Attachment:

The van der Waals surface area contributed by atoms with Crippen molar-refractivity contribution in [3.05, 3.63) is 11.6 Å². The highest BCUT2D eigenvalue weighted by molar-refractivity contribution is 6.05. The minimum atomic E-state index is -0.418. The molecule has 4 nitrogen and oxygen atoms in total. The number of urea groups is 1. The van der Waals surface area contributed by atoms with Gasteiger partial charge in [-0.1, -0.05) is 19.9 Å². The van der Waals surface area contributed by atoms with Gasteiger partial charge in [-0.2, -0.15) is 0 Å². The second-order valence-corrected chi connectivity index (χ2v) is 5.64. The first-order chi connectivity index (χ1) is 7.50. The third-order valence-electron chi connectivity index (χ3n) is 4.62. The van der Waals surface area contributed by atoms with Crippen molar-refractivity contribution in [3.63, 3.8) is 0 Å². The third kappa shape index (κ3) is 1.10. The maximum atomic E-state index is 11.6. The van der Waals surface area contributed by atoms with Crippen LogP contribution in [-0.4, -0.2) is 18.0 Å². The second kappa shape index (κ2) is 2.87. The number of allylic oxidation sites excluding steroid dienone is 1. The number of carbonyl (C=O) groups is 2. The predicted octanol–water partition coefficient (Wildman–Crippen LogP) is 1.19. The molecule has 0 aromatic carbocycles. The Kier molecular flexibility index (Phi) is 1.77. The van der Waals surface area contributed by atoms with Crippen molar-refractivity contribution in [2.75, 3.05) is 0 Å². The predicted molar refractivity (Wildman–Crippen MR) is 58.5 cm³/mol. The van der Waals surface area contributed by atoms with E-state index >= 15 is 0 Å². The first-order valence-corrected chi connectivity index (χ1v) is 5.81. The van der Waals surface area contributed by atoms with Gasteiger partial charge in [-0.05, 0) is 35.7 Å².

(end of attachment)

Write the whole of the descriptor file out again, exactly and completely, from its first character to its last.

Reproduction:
The van der Waals surface area contributed by atoms with Crippen molar-refractivity contribution in [3.05, 3.63) is 11.6 Å². The highest BCUT2D eigenvalue weighted by molar-refractivity contribution is 6.05. The minimum atomic E-state index is -0.418. The molecule has 4 nitrogen and oxygen atoms in total. The number of urea groups is 1. The van der Waals surface area contributed by atoms with Gasteiger partial charge in [-0.1, -0.05) is 19.9 Å². The van der Waals surface area contributed by atoms with Gasteiger partial charge in [-0.2, -0.15) is 0 Å². The second-order valence-corrected chi connectivity index (χ2v) is 5.64. The first-order chi connectivity index (χ1) is 7.50. The third-order valence-electron chi connectivity index (χ3n) is 4.62. The van der Waals surface area contributed by atoms with Crippen molar-refractivity contribution in [3.63, 3.8) is 0 Å². The third kappa shape index (κ3) is 1.10. The maximum atomic E-state index is 11.6. The van der Waals surface area contributed by atoms with Crippen LogP contribution in [-0.4, -0.2) is 18.0 Å². The second kappa shape index (κ2) is 2.87. The number of allylic oxidation sites excluding steroid dienone is 1. The number of carbonyl (C=O) groups is 2. The predicted octanol–water partition coefficient (Wildman–Crippen LogP) is 1.19. The molecule has 0 aromatic carbocycles. The Kier molecular flexibility index (Phi) is 1.77. The van der Waals surface area contributed by atoms with Crippen molar-refractivity contribution in [2.75, 3.05) is 0 Å². The predicted molar refractivity (Wildman–Crippen MR) is 58.5 cm³/mol. The van der Waals surface area contributed by atoms with E-state index >= 15 is 0 Å². The first-order valence-corrected chi connectivity index (χ1v) is 5.81. The van der Waals surface area contributed by atoms with Gasteiger partial charge in [-0.05, 0) is 35.7 Å².